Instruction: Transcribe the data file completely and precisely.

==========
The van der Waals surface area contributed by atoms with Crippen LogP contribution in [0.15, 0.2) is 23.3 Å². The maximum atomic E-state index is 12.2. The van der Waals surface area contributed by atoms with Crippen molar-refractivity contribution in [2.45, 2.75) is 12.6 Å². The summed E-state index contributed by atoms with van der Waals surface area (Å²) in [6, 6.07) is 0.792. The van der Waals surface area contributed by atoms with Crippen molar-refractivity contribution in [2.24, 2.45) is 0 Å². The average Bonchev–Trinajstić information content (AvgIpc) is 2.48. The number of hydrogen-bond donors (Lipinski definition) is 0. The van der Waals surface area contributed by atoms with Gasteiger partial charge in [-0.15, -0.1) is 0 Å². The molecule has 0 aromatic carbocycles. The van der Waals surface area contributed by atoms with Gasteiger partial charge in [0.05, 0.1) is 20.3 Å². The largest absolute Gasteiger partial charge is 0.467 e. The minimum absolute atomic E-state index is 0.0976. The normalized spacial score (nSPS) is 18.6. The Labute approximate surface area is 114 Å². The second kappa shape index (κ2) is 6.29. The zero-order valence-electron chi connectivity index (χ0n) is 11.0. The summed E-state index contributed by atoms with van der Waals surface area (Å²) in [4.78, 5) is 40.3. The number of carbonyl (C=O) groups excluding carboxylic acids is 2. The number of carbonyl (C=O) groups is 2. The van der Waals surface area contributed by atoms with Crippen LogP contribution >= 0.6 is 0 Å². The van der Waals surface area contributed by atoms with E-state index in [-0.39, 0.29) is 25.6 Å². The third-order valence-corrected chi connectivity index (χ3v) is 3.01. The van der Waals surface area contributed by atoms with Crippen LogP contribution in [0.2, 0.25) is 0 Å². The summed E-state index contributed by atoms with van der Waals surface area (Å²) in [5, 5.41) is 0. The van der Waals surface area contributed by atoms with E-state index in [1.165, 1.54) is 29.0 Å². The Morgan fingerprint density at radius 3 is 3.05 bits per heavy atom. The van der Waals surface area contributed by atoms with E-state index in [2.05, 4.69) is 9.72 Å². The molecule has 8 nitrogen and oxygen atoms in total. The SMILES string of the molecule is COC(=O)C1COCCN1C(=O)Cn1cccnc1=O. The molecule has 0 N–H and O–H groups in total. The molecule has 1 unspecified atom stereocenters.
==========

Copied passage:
The van der Waals surface area contributed by atoms with Crippen LogP contribution in [0.15, 0.2) is 23.3 Å². The maximum atomic E-state index is 12.2. The van der Waals surface area contributed by atoms with Crippen molar-refractivity contribution in [2.45, 2.75) is 12.6 Å². The summed E-state index contributed by atoms with van der Waals surface area (Å²) in [6, 6.07) is 0.792. The van der Waals surface area contributed by atoms with Crippen molar-refractivity contribution in [2.24, 2.45) is 0 Å². The average Bonchev–Trinajstić information content (AvgIpc) is 2.48. The number of hydrogen-bond donors (Lipinski definition) is 0. The van der Waals surface area contributed by atoms with Gasteiger partial charge in [-0.15, -0.1) is 0 Å². The molecule has 0 aromatic carbocycles. The van der Waals surface area contributed by atoms with Gasteiger partial charge in [0.05, 0.1) is 20.3 Å². The largest absolute Gasteiger partial charge is 0.467 e. The minimum absolute atomic E-state index is 0.0976. The normalized spacial score (nSPS) is 18.6. The Labute approximate surface area is 114 Å². The second kappa shape index (κ2) is 6.29. The zero-order valence-electron chi connectivity index (χ0n) is 11.0. The summed E-state index contributed by atoms with van der Waals surface area (Å²) in [4.78, 5) is 40.3. The number of carbonyl (C=O) groups excluding carboxylic acids is 2. The number of carbonyl (C=O) groups is 2. The van der Waals surface area contributed by atoms with Crippen LogP contribution >= 0.6 is 0 Å². The van der Waals surface area contributed by atoms with E-state index in [-0.39, 0.29) is 25.6 Å². The third-order valence-corrected chi connectivity index (χ3v) is 3.01. The van der Waals surface area contributed by atoms with Crippen LogP contribution in [0.2, 0.25) is 0 Å². The summed E-state index contributed by atoms with van der Waals surface area (Å²) in [5, 5.41) is 0. The van der Waals surface area contributed by atoms with E-state index in [1.165, 1.54) is 29.0 Å². The Morgan fingerprint density at radius 3 is 3.05 bits per heavy atom. The van der Waals surface area contributed by atoms with E-state index in [2.05, 4.69) is 9.72 Å². The molecule has 8 nitrogen and oxygen atoms in total. The SMILES string of the molecule is COC(=O)C1COCCN1C(=O)Cn1cccnc1=O. The molecule has 0 N–H and O–H groups in total. The molecule has 1 unspecified atom stereocenters.